CommercialFleet

DVSA: no Government licensing regime for vans

The Government will not introduce a licensing regime similar to that faced by HGV fleets to raise standards for van operators, according to Driver and Vehicle Standards Agency (DVSA).

The agency has been tasked with cracking down on businesses using LCVs which do not meet existing regulations.

Despite finding a high proportion of offenders, it says the Government will not change the law.

Paul Walker, trade and industry engagement manager at DVSA, said: “The legislation won’t change. There is no appetite from Government to bring in any fresh legislation; it is trying to make it work within the existing framework.”

The Vehicle and Operator Services Agency (VOSA), which was replaced by the DVSA in April, announced a drive to improve standards within the van industry last year (fleetnews.co.uk, July 17, 2013).

The organisation, which had traditionally focused on HGVs, increased its roadside inspections and other enforcement activity to target issues such as vehicle roadworthiness, overloaded vans and towing infringements.

It told Fleet News it would try to educate operators in the first instance, but would issue fines of up to £200 per offence to drivers if required.

Ian Walker, who is also a trade and industry engagement manager at DVSA, said: “The reason we were focusing on van compliance was that there were a lot of complaints. After initially embarking on a trial, our findings were quite shocking.”

LCVs are involved in twice as many accidents as HGVs and have an MOT first-time failure rate of 50%, compared to 33% for cars.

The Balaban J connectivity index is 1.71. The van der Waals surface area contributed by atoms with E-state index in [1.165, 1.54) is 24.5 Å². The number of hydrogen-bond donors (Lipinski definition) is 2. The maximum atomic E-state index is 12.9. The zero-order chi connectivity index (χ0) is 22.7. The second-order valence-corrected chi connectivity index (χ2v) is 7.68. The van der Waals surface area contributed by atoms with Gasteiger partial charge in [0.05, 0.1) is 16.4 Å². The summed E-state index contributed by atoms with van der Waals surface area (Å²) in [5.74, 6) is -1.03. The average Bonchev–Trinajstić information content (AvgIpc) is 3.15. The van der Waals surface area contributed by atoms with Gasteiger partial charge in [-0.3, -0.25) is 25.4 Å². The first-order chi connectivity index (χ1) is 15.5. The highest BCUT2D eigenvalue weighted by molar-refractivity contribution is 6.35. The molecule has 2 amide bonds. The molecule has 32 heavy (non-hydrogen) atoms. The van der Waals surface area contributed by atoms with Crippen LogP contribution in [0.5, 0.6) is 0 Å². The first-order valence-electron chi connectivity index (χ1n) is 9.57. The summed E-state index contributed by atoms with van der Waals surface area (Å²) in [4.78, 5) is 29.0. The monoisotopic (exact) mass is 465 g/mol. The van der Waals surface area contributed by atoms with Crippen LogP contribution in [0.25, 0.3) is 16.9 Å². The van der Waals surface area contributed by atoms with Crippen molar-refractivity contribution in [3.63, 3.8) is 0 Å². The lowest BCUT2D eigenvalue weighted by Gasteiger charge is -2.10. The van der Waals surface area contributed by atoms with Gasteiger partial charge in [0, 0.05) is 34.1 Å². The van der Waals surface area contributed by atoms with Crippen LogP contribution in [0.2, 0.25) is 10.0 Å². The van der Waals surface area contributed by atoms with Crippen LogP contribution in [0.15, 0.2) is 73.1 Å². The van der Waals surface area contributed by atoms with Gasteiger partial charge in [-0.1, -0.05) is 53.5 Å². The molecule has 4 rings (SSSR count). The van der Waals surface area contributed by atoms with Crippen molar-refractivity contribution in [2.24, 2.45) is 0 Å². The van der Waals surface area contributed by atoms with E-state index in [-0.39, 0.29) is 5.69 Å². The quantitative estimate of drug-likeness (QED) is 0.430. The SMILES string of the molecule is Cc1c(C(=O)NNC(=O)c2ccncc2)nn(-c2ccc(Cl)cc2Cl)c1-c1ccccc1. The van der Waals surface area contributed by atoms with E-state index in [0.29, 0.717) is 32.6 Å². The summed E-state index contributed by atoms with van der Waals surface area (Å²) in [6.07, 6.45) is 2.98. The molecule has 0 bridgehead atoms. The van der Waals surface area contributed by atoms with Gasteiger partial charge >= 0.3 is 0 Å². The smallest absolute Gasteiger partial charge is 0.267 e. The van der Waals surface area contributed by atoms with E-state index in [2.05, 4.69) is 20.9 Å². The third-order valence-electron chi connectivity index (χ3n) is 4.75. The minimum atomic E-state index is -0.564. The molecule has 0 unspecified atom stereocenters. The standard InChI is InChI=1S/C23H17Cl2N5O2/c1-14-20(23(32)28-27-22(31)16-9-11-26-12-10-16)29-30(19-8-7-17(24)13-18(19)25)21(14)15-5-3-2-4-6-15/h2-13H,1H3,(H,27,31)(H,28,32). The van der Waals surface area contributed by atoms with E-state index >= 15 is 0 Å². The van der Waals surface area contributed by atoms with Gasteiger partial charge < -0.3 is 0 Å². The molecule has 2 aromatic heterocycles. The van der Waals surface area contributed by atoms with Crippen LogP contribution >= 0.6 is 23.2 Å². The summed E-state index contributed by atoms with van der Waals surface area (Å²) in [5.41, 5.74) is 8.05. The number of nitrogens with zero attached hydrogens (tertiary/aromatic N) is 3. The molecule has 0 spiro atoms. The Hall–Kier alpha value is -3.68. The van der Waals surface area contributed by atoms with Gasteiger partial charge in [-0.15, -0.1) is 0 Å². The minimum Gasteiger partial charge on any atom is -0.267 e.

Furthermore, in DVSA checks, LCVs are on average prohibited six out of 10 times while vehicles are overweight three-quarters of the time.

Walker told delegates at a recent Brake seminar on vehicle safety: “We’re only looking for the minimum levels of roadworthiness.

“However, there are a lot of people that don’t make the minimum standard and that’s what we’re there to deal with, while leaving those who are compliant to carry on with their business.

“We’ve just got to focus on the really poor operators and there is a hell of a lot of them.”

The top five prohibitions issued to vans this year, according to DVSA’s effectiveness report, were for windscreen and wipers, tyres, engine and exhaust, road wheels and hubs, and transmission.

It also says that 85% of the defects it finds at the roadside should have been picked up by the driver when conducting a walk-round check or when driving the vehicle.

DVSA’s hard-line approach has been supported by Freight Transport Association (FTA), which set up the Van Excellence scheme to raise standards in the industry.

It operates a code of conduct that encourages van operators to adhere to rules and regulations and gives them advice on how to run their fleet safely and legally.

It is also spearheading a driver passport scheme, which could help raise standards and put van drivers on a more professional footing (Fleet News, May 1)